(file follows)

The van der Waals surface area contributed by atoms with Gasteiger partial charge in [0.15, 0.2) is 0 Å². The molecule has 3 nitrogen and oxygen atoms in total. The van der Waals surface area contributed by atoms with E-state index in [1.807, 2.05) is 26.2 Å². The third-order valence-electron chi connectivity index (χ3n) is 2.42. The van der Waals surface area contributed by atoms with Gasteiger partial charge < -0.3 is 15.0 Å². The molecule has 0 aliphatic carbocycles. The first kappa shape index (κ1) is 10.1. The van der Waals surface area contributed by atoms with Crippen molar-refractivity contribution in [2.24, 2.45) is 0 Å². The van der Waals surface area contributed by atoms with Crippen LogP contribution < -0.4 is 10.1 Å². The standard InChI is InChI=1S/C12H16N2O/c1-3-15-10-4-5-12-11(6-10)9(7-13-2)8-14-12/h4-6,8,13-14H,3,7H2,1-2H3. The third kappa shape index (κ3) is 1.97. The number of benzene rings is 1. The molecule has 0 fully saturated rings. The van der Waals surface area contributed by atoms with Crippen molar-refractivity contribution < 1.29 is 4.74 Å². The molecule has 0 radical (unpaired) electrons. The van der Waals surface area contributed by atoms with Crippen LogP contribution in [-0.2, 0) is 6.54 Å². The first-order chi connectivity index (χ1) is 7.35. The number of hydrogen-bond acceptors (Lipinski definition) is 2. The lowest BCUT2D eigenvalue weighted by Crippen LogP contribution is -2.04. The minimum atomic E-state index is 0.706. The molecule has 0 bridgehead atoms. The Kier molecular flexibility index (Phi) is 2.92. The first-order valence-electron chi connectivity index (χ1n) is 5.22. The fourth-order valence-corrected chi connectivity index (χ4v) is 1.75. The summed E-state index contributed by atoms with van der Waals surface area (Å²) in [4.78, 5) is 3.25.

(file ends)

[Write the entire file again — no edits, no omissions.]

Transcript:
The van der Waals surface area contributed by atoms with Gasteiger partial charge in [0.15, 0.2) is 0 Å². The molecule has 3 nitrogen and oxygen atoms in total. The van der Waals surface area contributed by atoms with E-state index in [1.807, 2.05) is 26.2 Å². The third-order valence-electron chi connectivity index (χ3n) is 2.42. The van der Waals surface area contributed by atoms with Gasteiger partial charge < -0.3 is 15.0 Å². The molecule has 0 aliphatic carbocycles. The first kappa shape index (κ1) is 10.1. The van der Waals surface area contributed by atoms with Crippen molar-refractivity contribution in [2.24, 2.45) is 0 Å². The van der Waals surface area contributed by atoms with Crippen LogP contribution < -0.4 is 10.1 Å². The standard InChI is InChI=1S/C12H16N2O/c1-3-15-10-4-5-12-11(6-10)9(7-13-2)8-14-12/h4-6,8,13-14H,3,7H2,1-2H3. The third kappa shape index (κ3) is 1.97. The number of benzene rings is 1. The molecule has 0 fully saturated rings. The van der Waals surface area contributed by atoms with Crippen molar-refractivity contribution < 1.29 is 4.74 Å². The molecule has 0 radical (unpaired) electrons. The van der Waals surface area contributed by atoms with Crippen LogP contribution in [-0.2, 0) is 6.54 Å². The first-order chi connectivity index (χ1) is 7.35. The number of hydrogen-bond acceptors (Lipinski definition) is 2. The lowest BCUT2D eigenvalue weighted by Crippen LogP contribution is -2.04. The minimum atomic E-state index is 0.706. The molecule has 0 bridgehead atoms. The Kier molecular flexibility index (Phi) is 2.92. The first-order valence-electron chi connectivity index (χ1n) is 5.22. The fourth-order valence-corrected chi connectivity index (χ4v) is 1.75. The summed E-state index contributed by atoms with van der Waals surface area (Å²) in [4.78, 5) is 3.25.